But those who oppose the work have considerable power.

But ultimately you the ordinary people will decide the fate of this work.

If you support and nourish it, it will grow from a seed into a great tree.

If not, it won’t.

What was the hardest part of completing this project?
Finding the time to do all the research.
Simplifying the information so that it is understandable.

What advice would you give other writers?
Never give up.
Never compromise your feelings, but always be guided by the evidence.

Describe the process in getting published.
It was not difficult, after the initial reticence, my problem was that too many people wanted to publish it. This caused unforeseen problems and I had to decide ethically which publisher offered the community links which
I respected.

What were the literary, psychological and/or logistical challenges in bringing your work to life?
For the most part the academic establishment in Britain is institutionally prejudiced.
They do not want the story of an African presence in Britain to be told.
But they do not know that they do not want this story told.
Their opposition is so subconsciously pathological.

Those who are interested in this are from the perspective of post-colonial studies, not pre-colonial.
So there are many challenges and hurdles.
Some are being overcome, others are yet to be.

Everyone’s process for writing is different. Explain yours.
Gather information.
Know your subject.
Challenge your understanding.
Challenge your writing.
Leave it alone.
Get others to read.
Leave it alone.

What are your favorite books and why?
Ayi Kwei Armah – The Healers
A simple narrative with an overarching powerful theme of time, and the horrors of colonialism.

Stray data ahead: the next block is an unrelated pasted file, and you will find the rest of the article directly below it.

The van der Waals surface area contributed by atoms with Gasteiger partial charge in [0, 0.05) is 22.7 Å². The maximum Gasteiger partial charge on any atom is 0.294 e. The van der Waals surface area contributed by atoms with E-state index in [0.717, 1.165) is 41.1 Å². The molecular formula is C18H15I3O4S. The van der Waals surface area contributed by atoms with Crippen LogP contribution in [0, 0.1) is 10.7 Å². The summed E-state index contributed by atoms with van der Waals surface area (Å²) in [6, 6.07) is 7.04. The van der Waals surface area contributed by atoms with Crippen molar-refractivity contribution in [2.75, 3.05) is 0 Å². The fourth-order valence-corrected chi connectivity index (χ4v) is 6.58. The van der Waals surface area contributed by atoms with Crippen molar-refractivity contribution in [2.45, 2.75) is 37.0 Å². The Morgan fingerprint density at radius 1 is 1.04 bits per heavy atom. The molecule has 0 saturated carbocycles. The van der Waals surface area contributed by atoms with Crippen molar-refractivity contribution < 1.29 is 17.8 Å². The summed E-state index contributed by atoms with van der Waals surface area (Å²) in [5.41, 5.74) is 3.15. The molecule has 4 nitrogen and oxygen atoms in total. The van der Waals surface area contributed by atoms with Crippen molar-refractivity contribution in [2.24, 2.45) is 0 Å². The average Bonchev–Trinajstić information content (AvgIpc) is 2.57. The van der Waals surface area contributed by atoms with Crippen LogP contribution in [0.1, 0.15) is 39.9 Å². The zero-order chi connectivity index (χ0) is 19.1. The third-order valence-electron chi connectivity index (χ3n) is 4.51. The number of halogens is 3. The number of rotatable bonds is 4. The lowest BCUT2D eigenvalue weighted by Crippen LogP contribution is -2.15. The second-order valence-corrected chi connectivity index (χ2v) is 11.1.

Joseph Campbell — The Hero with a thousand Faces
The cross-cultural comparative analysis of heroes manages to link and assess all religions and cultures without being preachy about it.

Please provide three “good to know” fact about you. Be creative. Tell us about your first job or the inspiration behind your writing.

I researched 250,000 documents to write this book.
Only one twentieth of my research is in this book
I started this research in 1986, by 1992 I had decided I would write on this subject.

What is the mission you set out to accomplish with your voice in this book?
To understand the past to understand the present.

Who are the authors you reread and why?
Lao Tzu – Tao Tai Ching
Sun Tzu – The Art of War
Marcus Garvey – Philosophy and Opinions
Miyamoto Musashi – The Book of Five Rings
Joseph Campbell — The Hero with a Thousand Faces

Each of the authors knows something about the world and human nature.
Their understanding is clinical in areas where such a clear perception may have been thought unlikely.

A great book has what?
Knows its readership and gives them a little more than what they expected.
Confronts and confounds their expectations and then offers something else instead.

You develop character and ideas by….
(In fiction) — life and the observation of it.
(In non-fiction)— the evidence.

Where would you travel if you could to write you next book?

What is the gift of reading and why does it around up a new world?
Masters forbade their slaves from reading and writing.
Since this kind of knowledge sets you free.
We find that reading is also a type of meditation
It is good for your spirit and calms your soul.
Those that read are changers and makers.
Those that read are also leaders.
Those that do not are followers who remain in the shadows blunted to reality.
Or like a dumb show follow robot like trends no matter how destructive.

The public is invited to meet Onyeka and hear him speak during his U.S. tour in October. He will visit the following locations in Atlanta. Events are free but seating may be limited:

  • Oct. 3 – 2-5 pm, Medu Book Store
  • Oct. 5 – 1-3 pm, Nubian Book Store
  • Oct. 6 – 6-8 pm, Omenala Griot African Museum
  • Oct. 7 – 6-8 pm, Georgia State University
  • Oct. 8 – 7-9 pm, Hammonds House Museum
  • Oct. 9 – 3:3-5:30 pm, MLK Jr. Library
  • Oct. 10 – 10:30-12:30 pm, Hammonds House Museum
  • Oct. 10 – 4-6 pm, Shrine of the Black Madonna